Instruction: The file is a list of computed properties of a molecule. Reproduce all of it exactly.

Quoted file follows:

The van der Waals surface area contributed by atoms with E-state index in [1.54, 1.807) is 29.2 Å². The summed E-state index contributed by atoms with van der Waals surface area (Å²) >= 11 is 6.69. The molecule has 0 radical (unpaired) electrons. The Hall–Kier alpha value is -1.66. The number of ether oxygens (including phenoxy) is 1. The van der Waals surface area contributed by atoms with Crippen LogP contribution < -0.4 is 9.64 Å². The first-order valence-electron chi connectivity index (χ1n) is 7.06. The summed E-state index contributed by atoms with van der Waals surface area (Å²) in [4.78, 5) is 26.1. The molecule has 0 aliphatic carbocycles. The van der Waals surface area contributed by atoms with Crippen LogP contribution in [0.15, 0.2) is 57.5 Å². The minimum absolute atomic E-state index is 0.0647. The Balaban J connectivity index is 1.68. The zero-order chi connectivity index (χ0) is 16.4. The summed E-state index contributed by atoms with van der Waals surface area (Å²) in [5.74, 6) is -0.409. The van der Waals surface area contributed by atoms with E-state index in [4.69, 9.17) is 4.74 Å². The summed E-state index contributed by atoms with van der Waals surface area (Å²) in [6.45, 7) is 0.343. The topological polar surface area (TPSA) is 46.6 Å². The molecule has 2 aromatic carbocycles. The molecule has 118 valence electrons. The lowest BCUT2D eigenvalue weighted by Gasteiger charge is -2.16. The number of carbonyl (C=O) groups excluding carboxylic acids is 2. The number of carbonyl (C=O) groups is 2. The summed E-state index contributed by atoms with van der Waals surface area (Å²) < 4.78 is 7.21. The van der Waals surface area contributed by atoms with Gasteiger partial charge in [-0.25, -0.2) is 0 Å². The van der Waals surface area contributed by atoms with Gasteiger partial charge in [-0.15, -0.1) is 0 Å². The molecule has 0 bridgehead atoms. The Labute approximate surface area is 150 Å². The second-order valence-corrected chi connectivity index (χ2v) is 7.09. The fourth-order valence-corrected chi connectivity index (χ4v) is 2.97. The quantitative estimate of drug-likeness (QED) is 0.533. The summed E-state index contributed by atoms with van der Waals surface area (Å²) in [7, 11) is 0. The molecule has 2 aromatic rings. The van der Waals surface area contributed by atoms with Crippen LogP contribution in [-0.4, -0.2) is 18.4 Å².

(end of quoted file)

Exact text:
The van der Waals surface area contributed by atoms with E-state index in [1.54, 1.807) is 29.2 Å². The summed E-state index contributed by atoms with van der Waals surface area (Å²) >= 11 is 6.69. The molecule has 0 radical (unpaired) electrons. The Hall–Kier alpha value is -1.66. The number of ether oxygens (including phenoxy) is 1. The van der Waals surface area contributed by atoms with Crippen LogP contribution < -0.4 is 9.64 Å². The first-order valence-electron chi connectivity index (χ1n) is 7.06. The summed E-state index contributed by atoms with van der Waals surface area (Å²) in [4.78, 5) is 26.1. The molecule has 0 aliphatic carbocycles. The van der Waals surface area contributed by atoms with Crippen LogP contribution in [0.15, 0.2) is 57.5 Å². The minimum absolute atomic E-state index is 0.0647. The Balaban J connectivity index is 1.68. The zero-order chi connectivity index (χ0) is 16.4. The summed E-state index contributed by atoms with van der Waals surface area (Å²) in [5.74, 6) is -0.409. The van der Waals surface area contributed by atoms with E-state index in [4.69, 9.17) is 4.74 Å². The summed E-state index contributed by atoms with van der Waals surface area (Å²) in [6.45, 7) is 0.343. The topological polar surface area (TPSA) is 46.6 Å². The molecule has 2 aromatic carbocycles. The molecule has 118 valence electrons. The lowest BCUT2D eigenvalue weighted by Gasteiger charge is -2.16. The number of carbonyl (C=O) groups excluding carboxylic acids is 2. The number of carbonyl (C=O) groups is 2. The summed E-state index contributed by atoms with van der Waals surface area (Å²) < 4.78 is 7.21. The van der Waals surface area contributed by atoms with Gasteiger partial charge in [-0.25, -0.2) is 0 Å². The van der Waals surface area contributed by atoms with Gasteiger partial charge in [-0.15, -0.1) is 0 Å². The molecule has 0 bridgehead atoms. The Labute approximate surface area is 150 Å². The second-order valence-corrected chi connectivity index (χ2v) is 7.09. The fourth-order valence-corrected chi connectivity index (χ4v) is 2.97. The quantitative estimate of drug-likeness (QED) is 0.533. The summed E-state index contributed by atoms with van der Waals surface area (Å²) in [7, 11) is 0. The molecule has 2 aromatic rings. The van der Waals surface area contributed by atoms with Crippen LogP contribution in [-0.4, -0.2) is 18.4 Å².